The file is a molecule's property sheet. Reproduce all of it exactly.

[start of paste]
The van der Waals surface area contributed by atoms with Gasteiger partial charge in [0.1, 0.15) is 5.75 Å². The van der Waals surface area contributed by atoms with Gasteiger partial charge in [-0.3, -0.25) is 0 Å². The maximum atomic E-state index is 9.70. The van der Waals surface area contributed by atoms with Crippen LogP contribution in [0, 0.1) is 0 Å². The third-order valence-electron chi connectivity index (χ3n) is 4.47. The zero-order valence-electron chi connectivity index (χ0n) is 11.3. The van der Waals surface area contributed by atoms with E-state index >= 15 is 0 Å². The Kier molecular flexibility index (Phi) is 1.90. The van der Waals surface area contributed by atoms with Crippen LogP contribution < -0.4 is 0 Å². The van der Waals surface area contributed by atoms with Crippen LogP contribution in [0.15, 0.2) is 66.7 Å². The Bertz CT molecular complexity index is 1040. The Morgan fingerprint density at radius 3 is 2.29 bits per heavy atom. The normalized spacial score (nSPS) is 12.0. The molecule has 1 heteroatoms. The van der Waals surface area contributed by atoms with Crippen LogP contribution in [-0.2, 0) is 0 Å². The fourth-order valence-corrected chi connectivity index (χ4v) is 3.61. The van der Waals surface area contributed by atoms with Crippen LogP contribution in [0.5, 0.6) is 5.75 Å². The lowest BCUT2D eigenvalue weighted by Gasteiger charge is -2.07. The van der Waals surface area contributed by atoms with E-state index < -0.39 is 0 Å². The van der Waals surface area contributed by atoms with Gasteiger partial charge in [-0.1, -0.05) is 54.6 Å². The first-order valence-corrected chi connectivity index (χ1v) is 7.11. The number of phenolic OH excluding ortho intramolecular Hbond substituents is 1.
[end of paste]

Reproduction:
The van der Waals surface area contributed by atoms with Gasteiger partial charge in [0.1, 0.15) is 5.75 Å². The van der Waals surface area contributed by atoms with Gasteiger partial charge in [-0.3, -0.25) is 0 Å². The maximum atomic E-state index is 9.70. The van der Waals surface area contributed by atoms with Crippen LogP contribution in [0, 0.1) is 0 Å². The third-order valence-electron chi connectivity index (χ3n) is 4.47. The zero-order valence-electron chi connectivity index (χ0n) is 11.3. The van der Waals surface area contributed by atoms with E-state index >= 15 is 0 Å². The Kier molecular flexibility index (Phi) is 1.90. The van der Waals surface area contributed by atoms with Crippen LogP contribution < -0.4 is 0 Å². The van der Waals surface area contributed by atoms with Crippen LogP contribution in [0.15, 0.2) is 66.7 Å². The Bertz CT molecular complexity index is 1040. The Morgan fingerprint density at radius 3 is 2.29 bits per heavy atom. The normalized spacial score (nSPS) is 12.0. The molecule has 1 heteroatoms. The van der Waals surface area contributed by atoms with Crippen LogP contribution in [-0.2, 0) is 0 Å². The fourth-order valence-corrected chi connectivity index (χ4v) is 3.61. The van der Waals surface area contributed by atoms with Crippen LogP contribution in [0.5, 0.6) is 5.75 Å². The lowest BCUT2D eigenvalue weighted by Gasteiger charge is -2.07. The van der Waals surface area contributed by atoms with E-state index < -0.39 is 0 Å². The van der Waals surface area contributed by atoms with Gasteiger partial charge in [-0.1, -0.05) is 54.6 Å². The first-order valence-corrected chi connectivity index (χ1v) is 7.11. The number of phenolic OH excluding ortho intramolecular Hbond substituents is 1.